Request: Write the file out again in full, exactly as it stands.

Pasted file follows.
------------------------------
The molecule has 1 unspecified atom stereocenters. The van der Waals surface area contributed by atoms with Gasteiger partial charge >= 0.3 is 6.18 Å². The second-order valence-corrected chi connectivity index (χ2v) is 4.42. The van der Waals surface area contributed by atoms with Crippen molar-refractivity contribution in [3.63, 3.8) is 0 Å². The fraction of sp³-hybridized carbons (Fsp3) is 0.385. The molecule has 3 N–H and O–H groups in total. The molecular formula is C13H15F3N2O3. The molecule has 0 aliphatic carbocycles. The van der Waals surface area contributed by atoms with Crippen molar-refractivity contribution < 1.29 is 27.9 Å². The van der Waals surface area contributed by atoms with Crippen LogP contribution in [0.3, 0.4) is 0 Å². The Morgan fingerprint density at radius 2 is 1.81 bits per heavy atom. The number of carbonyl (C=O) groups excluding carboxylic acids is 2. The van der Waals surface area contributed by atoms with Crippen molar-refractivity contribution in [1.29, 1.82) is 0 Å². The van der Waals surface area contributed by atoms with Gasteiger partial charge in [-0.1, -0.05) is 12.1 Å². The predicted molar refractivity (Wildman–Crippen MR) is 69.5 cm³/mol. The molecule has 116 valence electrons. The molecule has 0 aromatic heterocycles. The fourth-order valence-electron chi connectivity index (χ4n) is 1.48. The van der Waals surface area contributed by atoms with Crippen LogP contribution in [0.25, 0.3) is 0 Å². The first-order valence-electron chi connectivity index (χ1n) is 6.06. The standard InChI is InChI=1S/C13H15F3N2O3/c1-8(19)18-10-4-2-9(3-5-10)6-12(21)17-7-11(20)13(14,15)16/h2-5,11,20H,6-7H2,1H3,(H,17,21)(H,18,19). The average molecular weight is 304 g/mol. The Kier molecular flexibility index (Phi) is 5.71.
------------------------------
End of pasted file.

The molecule has 1 unspecified atom stereocenters. The van der Waals surface area contributed by atoms with Gasteiger partial charge >= 0.3 is 6.18 Å². The second-order valence-corrected chi connectivity index (χ2v) is 4.42. The van der Waals surface area contributed by atoms with Crippen molar-refractivity contribution in [3.63, 3.8) is 0 Å². The fraction of sp³-hybridized carbons (Fsp3) is 0.385. The molecule has 3 N–H and O–H groups in total. The molecular formula is C13H15F3N2O3. The molecule has 0 aliphatic carbocycles. The van der Waals surface area contributed by atoms with Crippen molar-refractivity contribution < 1.29 is 27.9 Å². The van der Waals surface area contributed by atoms with Crippen LogP contribution in [0.3, 0.4) is 0 Å². The Morgan fingerprint density at radius 2 is 1.81 bits per heavy atom. The number of carbonyl (C=O) groups excluding carboxylic acids is 2. The van der Waals surface area contributed by atoms with Crippen molar-refractivity contribution in [1.29, 1.82) is 0 Å². The van der Waals surface area contributed by atoms with Gasteiger partial charge in [-0.1, -0.05) is 12.1 Å². The predicted molar refractivity (Wildman–Crippen MR) is 69.5 cm³/mol. The molecule has 116 valence electrons. The molecule has 0 aromatic heterocycles. The fourth-order valence-electron chi connectivity index (χ4n) is 1.48. The van der Waals surface area contributed by atoms with Crippen LogP contribution in [0.25, 0.3) is 0 Å². The first-order valence-electron chi connectivity index (χ1n) is 6.06. The standard InChI is InChI=1S/C13H15F3N2O3/c1-8(19)18-10-4-2-9(3-5-10)6-12(21)17-7-11(20)13(14,15)16/h2-5,11,20H,6-7H2,1H3,(H,17,21)(H,18,19). The average molecular weight is 304 g/mol. The Kier molecular flexibility index (Phi) is 5.71.